After ACLU Lawsuit, Rhode Island Town Repeals Tattoo Ban

January 30, 2003 12:00 am

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BRISTOL, RI — In response to a lawsuit brought by the American Civil Liberties Union, the town council here, by a 4-1 vote, agreed yesterday to amend the town’s tattoo ordinance which bans persons between the ages of 18 and 21 from getting tattoos, the ACLU announced today.

The vote came after ACLU volunteer attorney Carolyn Mannis appeared before the Town Council and requested a repeal of the ban in order to avoid further litigation over the issue.

The ACLU had a filed a federal lawsuit last November challenging the age ban as a violation of the First Amendment and the privacy rights of young adults. The lawsuit was brought on behalf of Alfred Figueiredo, owner of the Forbidden Art Studio, a Bristol tattoo parlor, and Nicholas Arruda, a potential customer who would like Figueiredo to design and place a tattoo on him.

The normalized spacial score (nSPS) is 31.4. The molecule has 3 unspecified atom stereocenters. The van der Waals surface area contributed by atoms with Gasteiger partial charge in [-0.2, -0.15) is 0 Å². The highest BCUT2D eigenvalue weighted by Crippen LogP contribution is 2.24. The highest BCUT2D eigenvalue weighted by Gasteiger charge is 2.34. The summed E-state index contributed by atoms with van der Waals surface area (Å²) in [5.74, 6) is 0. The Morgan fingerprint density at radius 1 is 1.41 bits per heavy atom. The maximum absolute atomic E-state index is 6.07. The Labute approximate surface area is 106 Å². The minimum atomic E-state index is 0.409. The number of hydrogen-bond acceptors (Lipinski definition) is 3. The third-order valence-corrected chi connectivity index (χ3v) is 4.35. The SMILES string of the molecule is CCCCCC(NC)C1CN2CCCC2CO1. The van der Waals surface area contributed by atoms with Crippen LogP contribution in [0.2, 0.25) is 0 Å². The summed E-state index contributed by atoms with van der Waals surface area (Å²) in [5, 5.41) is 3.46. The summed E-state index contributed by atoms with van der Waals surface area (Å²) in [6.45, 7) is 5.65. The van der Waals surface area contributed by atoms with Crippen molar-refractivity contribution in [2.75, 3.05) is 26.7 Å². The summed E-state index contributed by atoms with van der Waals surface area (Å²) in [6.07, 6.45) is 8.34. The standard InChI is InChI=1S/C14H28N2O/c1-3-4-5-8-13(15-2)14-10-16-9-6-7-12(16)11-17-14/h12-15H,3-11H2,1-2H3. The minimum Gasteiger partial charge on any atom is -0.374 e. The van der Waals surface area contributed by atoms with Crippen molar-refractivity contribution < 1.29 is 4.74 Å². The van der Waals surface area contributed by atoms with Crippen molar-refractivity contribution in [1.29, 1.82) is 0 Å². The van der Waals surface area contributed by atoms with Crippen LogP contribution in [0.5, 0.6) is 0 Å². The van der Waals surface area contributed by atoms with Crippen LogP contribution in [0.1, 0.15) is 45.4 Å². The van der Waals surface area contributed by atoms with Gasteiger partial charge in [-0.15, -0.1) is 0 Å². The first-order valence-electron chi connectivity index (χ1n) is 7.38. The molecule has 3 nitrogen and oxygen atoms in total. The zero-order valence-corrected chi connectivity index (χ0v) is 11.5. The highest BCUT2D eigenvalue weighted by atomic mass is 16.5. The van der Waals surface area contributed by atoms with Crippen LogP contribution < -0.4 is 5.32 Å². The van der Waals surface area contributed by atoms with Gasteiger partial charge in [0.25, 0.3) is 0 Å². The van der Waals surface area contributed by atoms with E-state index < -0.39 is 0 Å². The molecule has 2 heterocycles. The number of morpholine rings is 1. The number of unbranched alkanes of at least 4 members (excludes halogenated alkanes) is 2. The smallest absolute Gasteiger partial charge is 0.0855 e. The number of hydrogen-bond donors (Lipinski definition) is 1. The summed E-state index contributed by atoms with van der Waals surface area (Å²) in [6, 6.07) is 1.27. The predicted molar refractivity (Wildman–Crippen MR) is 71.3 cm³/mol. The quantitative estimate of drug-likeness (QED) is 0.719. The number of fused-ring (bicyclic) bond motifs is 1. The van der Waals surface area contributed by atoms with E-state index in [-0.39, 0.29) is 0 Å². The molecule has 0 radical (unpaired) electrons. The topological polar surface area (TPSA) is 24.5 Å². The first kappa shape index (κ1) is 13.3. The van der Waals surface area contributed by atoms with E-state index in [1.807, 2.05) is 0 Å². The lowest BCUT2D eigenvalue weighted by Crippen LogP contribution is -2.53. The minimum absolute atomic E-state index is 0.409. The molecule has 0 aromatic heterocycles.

The ACLU lawsuit called tattoos “a unique form of personal art” that are “no less a form of expression than parades, marching, displaying swastikas, wearing an armband, saluting or refusing to salute a flag, singing or other artistic endeavors,” all of which are protected by the First Amendment. In 2001, a Massachusetts court struck down that state’s total ban on tattooing, finding it an unlawful burden on “constitutionally protected expression.”

The repeal will take effect next month after a second Council vote on the measure.

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